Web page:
Is there a summer school? Are there teacher home visits? It is always worth asking about these as schools may add or remove these from their transition schedule depending upon their budgets, staffing and previous success of such programs. If you know what happened with last year's cohort it may not necessary be a repeat this time around. At the end of the day everyone realises that transitions can be difficult and challenging times and all want to have a smooth and successful transition.

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5. Talk to other parents and carers

When you meet other parents ask them what was involved in their child’s transitions. Keep in the back of your mind that all kids are different but there are often things that others have done (or wished they had done in hindsight) that you can relate to your own child that would make it a better experience for them.

Talk to people in your group of friends or support network. Remember that your network includes your online friends, as well as local support groups who can offer advice and signpost information. If the school has a social media page you can always check that out and see what happens and what people say.  

6. Find and note key dates

There will be key dates that you need to know which may include:

  • Application deadlines for school admission 
  • Professional input deadlines (school visits may need to be arranged and reports written) 
  • Special dates to keep free (open days, leaving assemblies, school events and trips)
  • Dates that clash (hospital appointments)
  • Term dates (start and end), school events, and staff training days 
  • Uniform sale days, school fêtes, sports days
  • Availability of you and the professionals (factor in holidays and prior commitments on both sides that cannot be changed)

7. Have a long transitioning period

Transitions work best over a longer period as it allows more opportunities for children to try school at different times with different people. They may go with the rest of the class, they may go to lessons with a small group, or they may go alone. They may go more times than their peers, and that’s ok! 

If the same staff have supported your child in school for a number of years, then they have a lot of experience in supporting them. Everything that child has become used to for the longest time in their life is changing so ask staff if there is anything they think is needed to support their transition to make it a success. 

8. Transitioning never stops

Transitioning doesn't stop during the school holidays, or even after the first day of the new school year. It is something you can always work on and help support your children with. 

There is plenty of opportunity during the school vacation to talk about transition and support your child. Plan a special shopping trip to buy their new clothes, new shoes, rucksacks and pencil cases, lunch bags and water bottles plus any other equipment needed to prepare children for the coming change in their routine.

Teaching staff may have created social stories for you. These could be a tour of the new school, photos and names of staff,  example lessons, class mates. These are great to go though during the holiday. You may look at the stories over the whole vacation or condense it to when preparing to go back to school near the end.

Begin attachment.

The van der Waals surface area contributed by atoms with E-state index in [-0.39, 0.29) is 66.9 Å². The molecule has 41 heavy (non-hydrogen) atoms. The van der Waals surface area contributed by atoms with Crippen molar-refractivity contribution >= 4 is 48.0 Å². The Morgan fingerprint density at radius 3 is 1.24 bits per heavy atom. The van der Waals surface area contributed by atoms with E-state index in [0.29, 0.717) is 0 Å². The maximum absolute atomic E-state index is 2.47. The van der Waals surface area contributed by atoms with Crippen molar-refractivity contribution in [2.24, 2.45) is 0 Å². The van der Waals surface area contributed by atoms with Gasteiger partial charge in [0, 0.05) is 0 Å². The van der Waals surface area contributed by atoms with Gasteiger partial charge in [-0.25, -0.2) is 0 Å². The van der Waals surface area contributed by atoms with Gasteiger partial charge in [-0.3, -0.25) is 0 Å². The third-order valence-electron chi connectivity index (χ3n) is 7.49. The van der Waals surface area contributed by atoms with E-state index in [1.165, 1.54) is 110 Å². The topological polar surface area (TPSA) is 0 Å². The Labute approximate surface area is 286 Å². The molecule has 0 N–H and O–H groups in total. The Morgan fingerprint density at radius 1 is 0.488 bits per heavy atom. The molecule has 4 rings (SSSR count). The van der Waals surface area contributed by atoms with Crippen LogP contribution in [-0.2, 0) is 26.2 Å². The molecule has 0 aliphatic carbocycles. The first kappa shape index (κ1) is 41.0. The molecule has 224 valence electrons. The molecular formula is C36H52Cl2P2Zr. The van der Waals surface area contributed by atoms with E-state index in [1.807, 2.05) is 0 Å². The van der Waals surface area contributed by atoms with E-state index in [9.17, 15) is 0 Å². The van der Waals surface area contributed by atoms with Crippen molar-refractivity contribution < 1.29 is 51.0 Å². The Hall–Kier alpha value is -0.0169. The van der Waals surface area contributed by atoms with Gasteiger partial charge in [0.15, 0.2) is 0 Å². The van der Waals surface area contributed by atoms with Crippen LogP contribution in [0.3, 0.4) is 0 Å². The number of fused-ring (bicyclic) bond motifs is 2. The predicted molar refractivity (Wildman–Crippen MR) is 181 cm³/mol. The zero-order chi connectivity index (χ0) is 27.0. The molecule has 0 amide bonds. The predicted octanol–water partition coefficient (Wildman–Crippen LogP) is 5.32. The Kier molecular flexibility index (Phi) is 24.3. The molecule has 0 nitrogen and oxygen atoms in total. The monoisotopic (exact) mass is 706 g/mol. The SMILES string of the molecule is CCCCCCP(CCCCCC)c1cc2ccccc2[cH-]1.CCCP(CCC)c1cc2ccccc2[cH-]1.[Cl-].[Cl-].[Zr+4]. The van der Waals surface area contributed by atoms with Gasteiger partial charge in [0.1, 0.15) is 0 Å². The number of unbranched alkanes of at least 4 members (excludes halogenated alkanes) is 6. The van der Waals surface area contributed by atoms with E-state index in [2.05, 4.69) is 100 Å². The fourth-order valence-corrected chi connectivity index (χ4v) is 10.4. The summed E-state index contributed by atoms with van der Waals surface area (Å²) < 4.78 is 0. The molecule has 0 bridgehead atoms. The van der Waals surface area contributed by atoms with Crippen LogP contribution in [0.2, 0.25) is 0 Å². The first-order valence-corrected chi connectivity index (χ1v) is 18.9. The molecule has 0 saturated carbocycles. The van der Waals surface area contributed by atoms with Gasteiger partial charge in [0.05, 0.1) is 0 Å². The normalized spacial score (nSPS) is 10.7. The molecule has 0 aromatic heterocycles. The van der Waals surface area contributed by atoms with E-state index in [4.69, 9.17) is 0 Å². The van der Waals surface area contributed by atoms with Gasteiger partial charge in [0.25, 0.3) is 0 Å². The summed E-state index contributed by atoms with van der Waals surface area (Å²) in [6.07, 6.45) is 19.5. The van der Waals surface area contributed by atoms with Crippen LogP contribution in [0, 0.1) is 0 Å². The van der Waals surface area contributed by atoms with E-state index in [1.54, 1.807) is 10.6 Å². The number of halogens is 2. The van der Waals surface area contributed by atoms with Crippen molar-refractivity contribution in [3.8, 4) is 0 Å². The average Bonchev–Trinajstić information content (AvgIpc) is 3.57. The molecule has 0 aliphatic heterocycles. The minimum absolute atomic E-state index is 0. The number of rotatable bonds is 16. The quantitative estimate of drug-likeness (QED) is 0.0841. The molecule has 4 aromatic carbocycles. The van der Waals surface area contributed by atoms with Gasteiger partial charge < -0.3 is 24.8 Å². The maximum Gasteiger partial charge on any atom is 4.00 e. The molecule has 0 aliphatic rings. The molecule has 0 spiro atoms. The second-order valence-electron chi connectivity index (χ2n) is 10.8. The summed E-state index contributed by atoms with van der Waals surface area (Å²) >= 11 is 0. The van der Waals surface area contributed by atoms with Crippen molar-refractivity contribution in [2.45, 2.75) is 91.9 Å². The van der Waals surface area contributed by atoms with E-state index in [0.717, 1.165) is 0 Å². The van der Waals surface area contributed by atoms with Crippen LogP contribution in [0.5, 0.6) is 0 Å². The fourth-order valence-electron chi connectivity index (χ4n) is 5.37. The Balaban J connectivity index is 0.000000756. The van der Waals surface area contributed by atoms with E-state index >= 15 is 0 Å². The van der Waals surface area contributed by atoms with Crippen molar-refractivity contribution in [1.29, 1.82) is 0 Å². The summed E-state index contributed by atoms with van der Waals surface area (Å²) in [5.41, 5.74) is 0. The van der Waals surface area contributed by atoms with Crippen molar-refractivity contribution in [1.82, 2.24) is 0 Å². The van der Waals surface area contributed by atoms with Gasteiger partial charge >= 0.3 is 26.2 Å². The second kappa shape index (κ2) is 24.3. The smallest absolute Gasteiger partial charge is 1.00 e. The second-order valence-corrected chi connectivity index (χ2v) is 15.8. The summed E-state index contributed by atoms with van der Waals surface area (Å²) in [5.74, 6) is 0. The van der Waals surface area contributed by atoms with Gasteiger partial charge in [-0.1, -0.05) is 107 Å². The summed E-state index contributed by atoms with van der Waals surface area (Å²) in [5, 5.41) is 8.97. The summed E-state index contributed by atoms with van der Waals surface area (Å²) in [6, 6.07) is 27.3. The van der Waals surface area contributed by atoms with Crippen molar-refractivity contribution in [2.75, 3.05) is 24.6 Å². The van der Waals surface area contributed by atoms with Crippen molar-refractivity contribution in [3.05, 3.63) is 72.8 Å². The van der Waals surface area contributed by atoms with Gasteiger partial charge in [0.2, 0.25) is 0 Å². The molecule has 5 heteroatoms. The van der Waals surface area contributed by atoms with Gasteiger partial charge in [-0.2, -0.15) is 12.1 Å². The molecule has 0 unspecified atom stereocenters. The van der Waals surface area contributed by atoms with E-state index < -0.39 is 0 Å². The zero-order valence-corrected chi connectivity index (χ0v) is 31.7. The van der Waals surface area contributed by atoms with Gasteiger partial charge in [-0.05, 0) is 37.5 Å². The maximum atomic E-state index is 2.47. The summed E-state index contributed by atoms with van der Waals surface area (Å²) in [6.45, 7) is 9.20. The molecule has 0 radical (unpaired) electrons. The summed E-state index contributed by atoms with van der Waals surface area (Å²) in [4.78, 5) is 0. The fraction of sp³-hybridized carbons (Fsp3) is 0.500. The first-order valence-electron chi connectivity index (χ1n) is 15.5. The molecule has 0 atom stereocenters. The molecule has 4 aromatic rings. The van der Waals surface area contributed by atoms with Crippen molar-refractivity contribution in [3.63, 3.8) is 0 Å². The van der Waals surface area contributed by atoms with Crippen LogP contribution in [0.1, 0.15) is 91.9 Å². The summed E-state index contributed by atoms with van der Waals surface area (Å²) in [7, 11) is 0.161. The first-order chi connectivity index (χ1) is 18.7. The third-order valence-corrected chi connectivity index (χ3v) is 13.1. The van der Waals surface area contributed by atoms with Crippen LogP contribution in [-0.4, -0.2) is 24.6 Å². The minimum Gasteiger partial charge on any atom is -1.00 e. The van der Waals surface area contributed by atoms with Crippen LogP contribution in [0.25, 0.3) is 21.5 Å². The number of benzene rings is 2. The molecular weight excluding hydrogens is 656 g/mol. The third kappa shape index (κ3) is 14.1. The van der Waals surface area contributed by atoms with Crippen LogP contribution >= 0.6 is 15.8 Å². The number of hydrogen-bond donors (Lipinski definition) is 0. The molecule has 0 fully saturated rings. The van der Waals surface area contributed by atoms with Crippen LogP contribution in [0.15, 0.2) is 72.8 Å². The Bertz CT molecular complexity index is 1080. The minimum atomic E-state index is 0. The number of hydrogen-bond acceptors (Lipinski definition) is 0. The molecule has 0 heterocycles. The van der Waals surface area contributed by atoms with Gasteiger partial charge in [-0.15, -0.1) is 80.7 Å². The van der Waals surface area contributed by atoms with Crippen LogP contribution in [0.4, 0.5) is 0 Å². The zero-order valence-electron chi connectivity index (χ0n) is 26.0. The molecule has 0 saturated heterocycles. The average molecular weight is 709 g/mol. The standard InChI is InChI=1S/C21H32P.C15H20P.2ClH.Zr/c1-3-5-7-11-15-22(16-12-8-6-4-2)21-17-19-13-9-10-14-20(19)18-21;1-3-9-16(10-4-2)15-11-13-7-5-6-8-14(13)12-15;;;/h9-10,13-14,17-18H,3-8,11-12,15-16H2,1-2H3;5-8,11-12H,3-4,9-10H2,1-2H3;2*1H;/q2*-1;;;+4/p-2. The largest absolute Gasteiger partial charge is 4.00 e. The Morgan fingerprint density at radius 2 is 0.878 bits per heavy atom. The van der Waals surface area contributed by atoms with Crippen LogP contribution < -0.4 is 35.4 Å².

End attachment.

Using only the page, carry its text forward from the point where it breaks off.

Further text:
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9. Don’t be afraid to speak up!

Saying things aren’t working or changing your mind is OK!  If you’ve started a transition and find problems don’t be afraid to say if things aren’t working. If others don’t know things aren’t right then they can’t help put it right.

Always try to remember, though, that you and the school staff are part of the same team and on the same side.  Teachers are hard-working and dedicated people, but may be tired, anxious or stressed just like you.  Tread carefully so you can build a great team, where everyone feels positive about their role in helping you child on their journey!

10. Take your child’s lead

Your child may pick up on the anxieties of other children as all of their peers are going through their own transition. Some will be excited; some not bothered at all, whilst for others it’s an anxious and unsettling period. Changes in children’s behaviour may surface, just take each day as it comes.

Transitioning may not be as straightforward as you imagined, and there may be teething problems. Even with all the planning and preparation in place there is a scale of good to bad and your child’s experience of their transition will be somewhere in between.

More often than not, your child will surprise you with how well they transition and how quickly they settle into their new routine.

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 Discover our range of apps

We find Special Stories to be particularly benefical in supporting children with their school transtion, and is something which we have used to aid William's transitions over the years. Social stories can be created about new enviroment, new teachers and new routines. Once at school, we find Special Words is helping children worldwide to develop their speech, language and communication skills, and adapt school work into a tool adapatable to their needs.

Discover more about all of our apps to help your children on their learning journey.